David N’Gog was always on for a rough deal at Liverpool, so it’s somewhat surprising that the Frenchman clocked up almost 100 competitive appearances for the club in his three seasons on the banks of the River Mersey.
Signed from Paris Saint-Germain as a teenager ahead of the 2008/09 season – coincidentally one of the Reds’ best in recent memory – he was brought in as one of the options to back up Fernando Torres, an unenviable task, it has to be said. Granted, ‘El Nino’ spent a lot of time on the treatment table, but when fit he was Rafa Benitez’s man, there was no debate, and with a one-striker system in place, opportunities were always going to be fleeting and ultimately fruitless for N’Gog. Alas, he developed cult hero status among sections of the club’s supporters, despite the fact he was a fairly limited footballer.
6’3”, wiry and without the sort of pace many top forwards have to compensate for lack of pure brawn, he was a bit of a nothing footballer. That may seem a little harsh, but N’Gog had no standout trait, no unique selling point and rather summed up the distance between Liverpool and their major league rivals of the time. 2008/09 saw Manchester United out-run Benitez’s side to secure the Premier League title, and while the Merseysiders had to lean on their French youngster during the times their first choice attacker was out, Sir Alex Ferguson must have been chuckling given he had Dimitar Berbatov in reserve.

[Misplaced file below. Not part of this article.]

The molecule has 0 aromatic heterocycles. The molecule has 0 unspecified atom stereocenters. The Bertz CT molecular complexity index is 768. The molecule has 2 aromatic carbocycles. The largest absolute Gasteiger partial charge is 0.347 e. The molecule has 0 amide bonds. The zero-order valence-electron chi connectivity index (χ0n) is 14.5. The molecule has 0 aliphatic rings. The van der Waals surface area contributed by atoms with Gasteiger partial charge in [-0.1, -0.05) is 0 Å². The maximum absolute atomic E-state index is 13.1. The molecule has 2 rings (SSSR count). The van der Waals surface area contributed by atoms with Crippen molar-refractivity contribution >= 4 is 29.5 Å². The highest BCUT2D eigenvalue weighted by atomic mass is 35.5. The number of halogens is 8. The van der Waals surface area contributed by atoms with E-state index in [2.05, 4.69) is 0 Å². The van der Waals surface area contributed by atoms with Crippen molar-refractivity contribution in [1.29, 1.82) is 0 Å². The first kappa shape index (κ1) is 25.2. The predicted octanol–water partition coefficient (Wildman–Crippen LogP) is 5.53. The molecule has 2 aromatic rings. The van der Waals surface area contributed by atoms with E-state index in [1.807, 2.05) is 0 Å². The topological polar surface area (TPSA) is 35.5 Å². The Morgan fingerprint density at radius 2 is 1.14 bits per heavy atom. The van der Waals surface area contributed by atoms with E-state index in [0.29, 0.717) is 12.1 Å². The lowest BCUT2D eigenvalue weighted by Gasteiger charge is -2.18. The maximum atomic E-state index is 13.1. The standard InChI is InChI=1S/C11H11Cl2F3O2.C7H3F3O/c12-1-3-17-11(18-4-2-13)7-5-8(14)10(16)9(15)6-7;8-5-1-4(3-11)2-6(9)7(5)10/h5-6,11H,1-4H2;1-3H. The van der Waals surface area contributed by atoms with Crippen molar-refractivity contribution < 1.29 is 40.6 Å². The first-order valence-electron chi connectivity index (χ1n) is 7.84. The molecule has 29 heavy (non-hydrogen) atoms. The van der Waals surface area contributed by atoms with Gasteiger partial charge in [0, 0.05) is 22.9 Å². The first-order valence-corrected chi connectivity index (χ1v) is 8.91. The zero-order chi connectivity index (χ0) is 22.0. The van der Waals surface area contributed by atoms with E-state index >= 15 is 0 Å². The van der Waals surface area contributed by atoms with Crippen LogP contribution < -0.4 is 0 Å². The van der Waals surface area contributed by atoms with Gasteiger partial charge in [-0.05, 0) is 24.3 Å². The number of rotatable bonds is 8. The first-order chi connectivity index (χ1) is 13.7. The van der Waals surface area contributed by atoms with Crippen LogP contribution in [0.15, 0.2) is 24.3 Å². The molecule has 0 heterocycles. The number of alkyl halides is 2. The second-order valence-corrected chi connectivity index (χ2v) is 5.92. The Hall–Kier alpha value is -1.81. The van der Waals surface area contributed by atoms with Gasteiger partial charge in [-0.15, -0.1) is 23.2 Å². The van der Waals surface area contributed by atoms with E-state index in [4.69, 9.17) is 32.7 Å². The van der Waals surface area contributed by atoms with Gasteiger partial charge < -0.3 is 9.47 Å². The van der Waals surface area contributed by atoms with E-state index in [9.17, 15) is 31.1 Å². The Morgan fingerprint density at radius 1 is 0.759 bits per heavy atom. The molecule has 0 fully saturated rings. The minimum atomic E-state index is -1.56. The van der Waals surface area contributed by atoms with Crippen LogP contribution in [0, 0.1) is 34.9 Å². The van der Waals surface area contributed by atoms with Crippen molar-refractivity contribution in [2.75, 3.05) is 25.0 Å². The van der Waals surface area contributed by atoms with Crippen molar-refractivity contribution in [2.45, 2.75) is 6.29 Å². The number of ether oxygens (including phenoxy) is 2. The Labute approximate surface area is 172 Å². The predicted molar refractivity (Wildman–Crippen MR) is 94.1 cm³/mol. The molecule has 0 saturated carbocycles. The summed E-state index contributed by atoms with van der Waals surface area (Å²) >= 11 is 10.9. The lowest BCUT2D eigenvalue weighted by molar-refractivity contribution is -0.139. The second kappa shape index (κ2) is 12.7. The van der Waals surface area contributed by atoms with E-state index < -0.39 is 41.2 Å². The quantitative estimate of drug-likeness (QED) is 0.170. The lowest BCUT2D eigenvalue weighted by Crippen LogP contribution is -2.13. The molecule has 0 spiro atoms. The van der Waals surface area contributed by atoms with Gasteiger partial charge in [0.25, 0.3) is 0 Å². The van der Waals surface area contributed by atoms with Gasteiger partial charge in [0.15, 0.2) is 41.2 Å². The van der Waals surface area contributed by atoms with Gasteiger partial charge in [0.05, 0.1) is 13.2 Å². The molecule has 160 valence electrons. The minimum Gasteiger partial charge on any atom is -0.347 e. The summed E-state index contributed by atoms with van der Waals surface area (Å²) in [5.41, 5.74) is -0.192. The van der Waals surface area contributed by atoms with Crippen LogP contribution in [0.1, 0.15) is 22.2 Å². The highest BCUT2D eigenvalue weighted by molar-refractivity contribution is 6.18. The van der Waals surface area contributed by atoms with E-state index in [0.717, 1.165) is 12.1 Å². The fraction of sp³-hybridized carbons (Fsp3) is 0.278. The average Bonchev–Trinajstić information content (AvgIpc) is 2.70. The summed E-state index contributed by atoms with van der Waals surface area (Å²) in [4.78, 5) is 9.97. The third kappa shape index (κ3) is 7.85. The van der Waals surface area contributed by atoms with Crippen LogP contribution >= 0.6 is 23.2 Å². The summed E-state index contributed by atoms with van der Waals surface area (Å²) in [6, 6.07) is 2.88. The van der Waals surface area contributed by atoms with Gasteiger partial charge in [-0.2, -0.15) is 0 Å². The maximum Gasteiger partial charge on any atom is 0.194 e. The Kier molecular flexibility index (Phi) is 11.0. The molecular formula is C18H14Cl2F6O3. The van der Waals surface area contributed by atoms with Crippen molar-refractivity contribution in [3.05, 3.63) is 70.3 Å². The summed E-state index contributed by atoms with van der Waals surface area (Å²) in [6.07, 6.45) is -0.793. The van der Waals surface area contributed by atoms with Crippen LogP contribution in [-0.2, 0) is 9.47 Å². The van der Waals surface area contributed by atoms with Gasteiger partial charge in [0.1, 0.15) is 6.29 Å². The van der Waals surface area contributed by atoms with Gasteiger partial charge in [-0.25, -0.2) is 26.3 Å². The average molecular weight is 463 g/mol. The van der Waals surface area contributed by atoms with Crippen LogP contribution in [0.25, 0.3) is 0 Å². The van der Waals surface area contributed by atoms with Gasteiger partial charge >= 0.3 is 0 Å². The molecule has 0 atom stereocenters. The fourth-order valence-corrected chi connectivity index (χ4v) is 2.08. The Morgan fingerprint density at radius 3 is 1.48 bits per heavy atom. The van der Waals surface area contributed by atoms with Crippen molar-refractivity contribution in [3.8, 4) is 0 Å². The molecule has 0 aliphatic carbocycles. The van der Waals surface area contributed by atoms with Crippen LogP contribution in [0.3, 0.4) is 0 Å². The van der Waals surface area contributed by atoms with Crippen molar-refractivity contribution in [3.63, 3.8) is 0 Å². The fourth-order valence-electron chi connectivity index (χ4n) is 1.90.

N’Gog did what he could when called upon and 19 goals in three seasons given he was still very young at the time in not to be sniffed at, especially when you consider two of those came in the Champions League – the pinnacle of club football – and others against Manchester United and Arsenal – the latter (below) was a cracker, too.
Even when Torres moved on in January 2011, Luis Suarez came into the squad in his place, and under the third manager of his Anfield career, Kenny Dalglish, the striker was allowed to move on. His potential led to a move to Bolton, with whom he was relegated, before a brief reappearance in the top tier with Swansea at the back end of 2013/14, but with the end of that campaign came the end of N’Gog’s English adventure.
Stade de Reims took him on in Ligue 1, but his mission back in his homeland never truly got going, with the same issues that had plagued his career rearing their head once again. It wasn’t that N’Gog was a poor player or that he didn’t put in the hard yards, it was always that missing spark that cost him and with just ten goals for the side from Northern France in two campaigns, the exit door opened once again, taking him to Greece.
It comes as somewhat of a surprise to see that the ex-Liverpool man has only turned 28 today. Given that it feels an eternity ago he was at Anfield, the fact he’s in what many consider a footballers peak years is strange. And he seems to have settled at last. By no means a guaranteed starter at Panionios in the Greek Super League, N’Gog is part of a side that trails only perennial champions Olympiakos at the summit of the division, putting them well on course for a campaign of Europa League football.
Seemingly always a victim of circumstance, as well as his own shortcomings, seeing the former France U-21 international back in major European competition would bring a warm feeling for Kopites. He may never have been truly good enough, but that does not mean he was not loved.